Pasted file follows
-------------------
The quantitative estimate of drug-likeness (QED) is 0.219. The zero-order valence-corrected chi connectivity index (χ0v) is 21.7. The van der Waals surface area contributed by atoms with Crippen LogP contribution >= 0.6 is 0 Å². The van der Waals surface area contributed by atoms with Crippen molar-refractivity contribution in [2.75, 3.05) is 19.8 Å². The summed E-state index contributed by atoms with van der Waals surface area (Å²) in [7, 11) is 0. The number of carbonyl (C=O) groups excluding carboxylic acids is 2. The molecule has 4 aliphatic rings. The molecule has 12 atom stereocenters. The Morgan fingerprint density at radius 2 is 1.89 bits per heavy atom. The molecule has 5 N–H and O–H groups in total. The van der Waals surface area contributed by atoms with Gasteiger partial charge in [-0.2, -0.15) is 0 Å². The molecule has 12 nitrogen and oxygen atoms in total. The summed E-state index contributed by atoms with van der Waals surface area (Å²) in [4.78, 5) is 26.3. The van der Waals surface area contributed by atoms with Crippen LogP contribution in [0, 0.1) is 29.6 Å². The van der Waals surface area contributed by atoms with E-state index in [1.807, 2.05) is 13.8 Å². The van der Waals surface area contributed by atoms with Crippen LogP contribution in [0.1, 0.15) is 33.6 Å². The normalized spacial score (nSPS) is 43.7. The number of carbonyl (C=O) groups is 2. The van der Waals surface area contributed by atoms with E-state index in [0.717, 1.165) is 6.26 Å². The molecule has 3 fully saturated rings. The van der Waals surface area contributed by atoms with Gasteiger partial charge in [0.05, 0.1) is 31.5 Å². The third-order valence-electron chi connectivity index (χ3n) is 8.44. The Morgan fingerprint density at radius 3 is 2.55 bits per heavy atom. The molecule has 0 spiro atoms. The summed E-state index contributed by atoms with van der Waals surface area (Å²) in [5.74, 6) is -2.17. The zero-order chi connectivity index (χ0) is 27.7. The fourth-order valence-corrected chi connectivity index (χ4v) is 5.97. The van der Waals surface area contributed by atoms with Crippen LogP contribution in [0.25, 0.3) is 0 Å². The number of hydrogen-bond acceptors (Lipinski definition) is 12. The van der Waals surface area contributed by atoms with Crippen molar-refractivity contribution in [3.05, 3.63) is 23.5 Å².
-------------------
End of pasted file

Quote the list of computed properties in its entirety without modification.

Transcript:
The quantitative estimate of drug-likeness (QED) is 0.219. The zero-order valence-corrected chi connectivity index (χ0v) is 21.7. The van der Waals surface area contributed by atoms with Crippen LogP contribution >= 0.6 is 0 Å². The van der Waals surface area contributed by atoms with Crippen molar-refractivity contribution in [2.75, 3.05) is 19.8 Å². The summed E-state index contributed by atoms with van der Waals surface area (Å²) in [7, 11) is 0. The number of carbonyl (C=O) groups excluding carboxylic acids is 2. The molecule has 4 aliphatic rings. The molecule has 12 atom stereocenters. The Morgan fingerprint density at radius 2 is 1.89 bits per heavy atom. The molecule has 5 N–H and O–H groups in total. The van der Waals surface area contributed by atoms with Gasteiger partial charge in [-0.2, -0.15) is 0 Å². The molecule has 12 nitrogen and oxygen atoms in total. The summed E-state index contributed by atoms with van der Waals surface area (Å²) in [4.78, 5) is 26.3. The van der Waals surface area contributed by atoms with Crippen LogP contribution in [0, 0.1) is 29.6 Å². The van der Waals surface area contributed by atoms with E-state index in [1.807, 2.05) is 13.8 Å². The van der Waals surface area contributed by atoms with Crippen LogP contribution in [0.1, 0.15) is 33.6 Å². The normalized spacial score (nSPS) is 43.7. The number of carbonyl (C=O) groups is 2. The van der Waals surface area contributed by atoms with E-state index in [0.717, 1.165) is 6.26 Å². The molecule has 3 fully saturated rings. The van der Waals surface area contributed by atoms with Gasteiger partial charge in [0.05, 0.1) is 31.5 Å². The third-order valence-electron chi connectivity index (χ3n) is 8.44. The Morgan fingerprint density at radius 3 is 2.55 bits per heavy atom. The molecule has 0 spiro atoms. The summed E-state index contributed by atoms with van der Waals surface area (Å²) in [5.74, 6) is -2.17. The zero-order chi connectivity index (χ0) is 27.7. The fourth-order valence-corrected chi connectivity index (χ4v) is 5.97. The van der Waals surface area contributed by atoms with Crippen LogP contribution in [0.25, 0.3) is 0 Å². The number of hydrogen-bond acceptors (Lipinski definition) is 12. The van der Waals surface area contributed by atoms with Crippen molar-refractivity contribution in [3.05, 3.63) is 23.5 Å².